An article I wrote for Hoops Scene in October 2015.
It’s extremely rare, especially since the move to summer football, that a Rovers game is abandoned. But it does happen, and Hoops Scene has some strange tales for you.
Shamrock Rovers v Bohemians at Milltown 28/02/1937.
After about 12 minutes play the high wind and heavy snowfall caused this Dublin Derby to be abandoned. The pitch was quickly covered and with the lines almost obliterated, the referee consulted the captains and assistant officials before making his decision. Bohs were winning 1-0; the re-fixed game was played on 14th April when the Hoops won 3-0. It was one of only four seasons that neither club occupied the top six of the table – the others were 1949-50, 1998-99 and 2006.
Shamrock Rovers v St James’s Gate at Milltown 19/08/1940.
Rovers and St James’s Gate were drawing one-all in the L.F.A. President’s Cup final when midway through the first half a spectator collapsed and died on the reserve side of the ground at Glenmalure Park, who was soon discovered to be the father of Gate player George Jackson. The match was stopped and Mary Jane Cunningham went on to the field and informed Jackson of the tragedy. The final was not replayed until the end of the season, this time at Shelbourne Park, and Rovers won 2-1.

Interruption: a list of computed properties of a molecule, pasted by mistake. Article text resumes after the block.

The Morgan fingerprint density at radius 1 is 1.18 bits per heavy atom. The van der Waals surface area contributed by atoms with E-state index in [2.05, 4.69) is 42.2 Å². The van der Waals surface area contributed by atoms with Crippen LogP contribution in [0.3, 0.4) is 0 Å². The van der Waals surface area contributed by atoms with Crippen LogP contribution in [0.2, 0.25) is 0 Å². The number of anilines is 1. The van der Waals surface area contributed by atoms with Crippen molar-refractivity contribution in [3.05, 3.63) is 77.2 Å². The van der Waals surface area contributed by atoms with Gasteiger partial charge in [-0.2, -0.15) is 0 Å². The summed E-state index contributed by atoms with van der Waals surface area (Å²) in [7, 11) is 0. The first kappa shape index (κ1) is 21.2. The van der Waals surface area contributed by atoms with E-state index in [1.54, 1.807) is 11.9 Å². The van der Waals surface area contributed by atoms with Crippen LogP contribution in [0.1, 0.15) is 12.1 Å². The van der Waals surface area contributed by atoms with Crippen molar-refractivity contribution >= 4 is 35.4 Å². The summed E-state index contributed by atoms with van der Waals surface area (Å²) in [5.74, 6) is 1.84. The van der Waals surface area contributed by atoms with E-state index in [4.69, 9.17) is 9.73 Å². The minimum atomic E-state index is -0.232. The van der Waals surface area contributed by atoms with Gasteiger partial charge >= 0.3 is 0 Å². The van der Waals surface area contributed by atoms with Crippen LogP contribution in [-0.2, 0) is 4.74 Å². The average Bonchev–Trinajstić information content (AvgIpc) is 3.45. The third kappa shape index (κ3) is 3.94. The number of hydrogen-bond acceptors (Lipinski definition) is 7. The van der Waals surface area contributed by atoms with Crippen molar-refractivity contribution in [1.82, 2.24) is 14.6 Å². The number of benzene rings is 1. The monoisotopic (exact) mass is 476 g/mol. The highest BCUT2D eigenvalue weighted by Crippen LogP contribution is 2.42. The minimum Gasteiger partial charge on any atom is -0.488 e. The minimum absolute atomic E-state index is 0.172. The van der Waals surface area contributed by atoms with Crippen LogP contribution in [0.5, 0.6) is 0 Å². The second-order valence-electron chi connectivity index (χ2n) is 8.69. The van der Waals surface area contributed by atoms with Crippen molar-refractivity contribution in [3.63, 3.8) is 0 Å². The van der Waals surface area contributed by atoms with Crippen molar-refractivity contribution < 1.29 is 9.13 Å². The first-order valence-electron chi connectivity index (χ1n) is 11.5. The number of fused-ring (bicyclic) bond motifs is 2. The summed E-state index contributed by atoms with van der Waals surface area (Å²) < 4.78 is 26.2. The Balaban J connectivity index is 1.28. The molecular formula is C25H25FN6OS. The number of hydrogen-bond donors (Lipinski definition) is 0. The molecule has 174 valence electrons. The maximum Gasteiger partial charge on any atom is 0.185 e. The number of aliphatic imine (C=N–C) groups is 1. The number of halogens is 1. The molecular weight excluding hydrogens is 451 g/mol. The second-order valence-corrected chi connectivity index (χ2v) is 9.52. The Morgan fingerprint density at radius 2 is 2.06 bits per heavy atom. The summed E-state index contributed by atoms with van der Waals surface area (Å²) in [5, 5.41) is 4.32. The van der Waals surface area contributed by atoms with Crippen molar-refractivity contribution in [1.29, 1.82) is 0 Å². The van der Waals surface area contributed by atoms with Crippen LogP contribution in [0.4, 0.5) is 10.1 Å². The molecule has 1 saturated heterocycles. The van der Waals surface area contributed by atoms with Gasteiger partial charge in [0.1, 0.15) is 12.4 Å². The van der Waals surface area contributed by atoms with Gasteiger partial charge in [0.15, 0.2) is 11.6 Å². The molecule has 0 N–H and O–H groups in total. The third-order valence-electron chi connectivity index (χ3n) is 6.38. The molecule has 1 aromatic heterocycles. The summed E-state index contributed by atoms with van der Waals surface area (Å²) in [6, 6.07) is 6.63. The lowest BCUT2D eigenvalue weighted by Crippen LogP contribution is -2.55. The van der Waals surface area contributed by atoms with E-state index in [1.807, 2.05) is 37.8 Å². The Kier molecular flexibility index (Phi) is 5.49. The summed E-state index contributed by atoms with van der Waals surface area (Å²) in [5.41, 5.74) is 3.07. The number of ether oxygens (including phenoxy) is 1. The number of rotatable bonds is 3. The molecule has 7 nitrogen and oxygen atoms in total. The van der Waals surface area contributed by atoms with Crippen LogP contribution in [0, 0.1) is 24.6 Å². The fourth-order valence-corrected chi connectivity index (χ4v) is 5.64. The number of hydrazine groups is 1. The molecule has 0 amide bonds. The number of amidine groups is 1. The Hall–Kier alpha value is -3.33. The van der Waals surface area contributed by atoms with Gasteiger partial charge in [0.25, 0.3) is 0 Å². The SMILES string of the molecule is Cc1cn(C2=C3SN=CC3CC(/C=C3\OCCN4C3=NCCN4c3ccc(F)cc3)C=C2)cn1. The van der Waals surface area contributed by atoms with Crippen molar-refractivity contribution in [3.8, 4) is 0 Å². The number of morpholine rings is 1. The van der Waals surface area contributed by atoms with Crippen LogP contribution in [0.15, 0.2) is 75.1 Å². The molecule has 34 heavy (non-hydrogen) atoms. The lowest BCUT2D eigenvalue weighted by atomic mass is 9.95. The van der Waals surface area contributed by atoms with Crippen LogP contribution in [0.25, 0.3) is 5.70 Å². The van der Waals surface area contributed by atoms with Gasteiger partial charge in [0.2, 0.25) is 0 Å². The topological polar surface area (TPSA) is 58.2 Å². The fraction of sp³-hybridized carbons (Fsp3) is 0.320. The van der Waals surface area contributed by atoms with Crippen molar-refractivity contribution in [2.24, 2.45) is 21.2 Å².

Shamrock Rovers v Shelbourne at Dalymount Park 26/12/1945.
Paddy Coad gave the Hoops the lead in the Leinster Senior Cup final against Shelbourne but then the game was called off shortly after the interval due to heavy rain. The Phibsboro pitch had become unplayable with players sliding yards on the mud when they fell. Whether or not it should ever have been started is another question and a section of the crowd staged a demonstration asking for their money back. The Leinster Council re-fixed the game for mid-January, which Shels won 4-0!
Shamrock Rovers v Drumcondra at Dalymount Park 05/09/1956.